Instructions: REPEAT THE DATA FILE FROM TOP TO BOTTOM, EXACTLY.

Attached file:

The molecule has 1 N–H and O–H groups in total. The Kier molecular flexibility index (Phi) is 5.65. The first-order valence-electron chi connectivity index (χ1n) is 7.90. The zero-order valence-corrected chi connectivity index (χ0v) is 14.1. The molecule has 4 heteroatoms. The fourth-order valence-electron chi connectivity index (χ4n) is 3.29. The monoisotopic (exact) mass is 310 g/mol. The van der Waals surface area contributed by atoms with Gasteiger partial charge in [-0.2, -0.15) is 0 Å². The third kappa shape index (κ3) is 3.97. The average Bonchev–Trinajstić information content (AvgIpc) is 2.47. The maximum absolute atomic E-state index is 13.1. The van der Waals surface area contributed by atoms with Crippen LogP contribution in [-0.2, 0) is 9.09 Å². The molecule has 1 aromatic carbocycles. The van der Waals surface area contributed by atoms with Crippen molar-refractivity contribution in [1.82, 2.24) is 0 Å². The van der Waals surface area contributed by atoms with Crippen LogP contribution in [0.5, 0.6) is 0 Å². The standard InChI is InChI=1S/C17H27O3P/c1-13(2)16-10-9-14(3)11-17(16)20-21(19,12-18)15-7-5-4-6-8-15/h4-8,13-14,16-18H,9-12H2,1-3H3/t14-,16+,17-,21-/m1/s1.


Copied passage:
The molecule has 1 N–H and O–H groups in total. The Kier molecular flexibility index (Phi) is 5.65. The first-order valence-electron chi connectivity index (χ1n) is 7.90. The zero-order valence-corrected chi connectivity index (χ0v) is 14.1. The molecule has 4 heteroatoms. The fourth-order valence-electron chi connectivity index (χ4n) is 3.29. The monoisotopic (exact) mass is 310 g/mol. The van der Waals surface area contributed by atoms with Gasteiger partial charge in [-0.2, -0.15) is 0 Å². The third kappa shape index (κ3) is 3.97. The average Bonchev–Trinajstić information content (AvgIpc) is 2.47. The maximum absolute atomic E-state index is 13.1. The van der Waals surface area contributed by atoms with Crippen LogP contribution in [-0.2, 0) is 9.09 Å². The molecule has 1 aromatic carbocycles. The van der Waals surface area contributed by atoms with Crippen molar-refractivity contribution in [1.82, 2.24) is 0 Å². The van der Waals surface area contributed by atoms with Crippen LogP contribution in [0.5, 0.6) is 0 Å². The standard InChI is InChI=1S/C17H27O3P/c1-13(2)16-10-9-14(3)11-17(16)20-21(19,12-18)15-7-5-4-6-8-15/h4-8,13-14,16-18H,9-12H2,1-3H3/t14-,16+,17-,21-/m1/s1.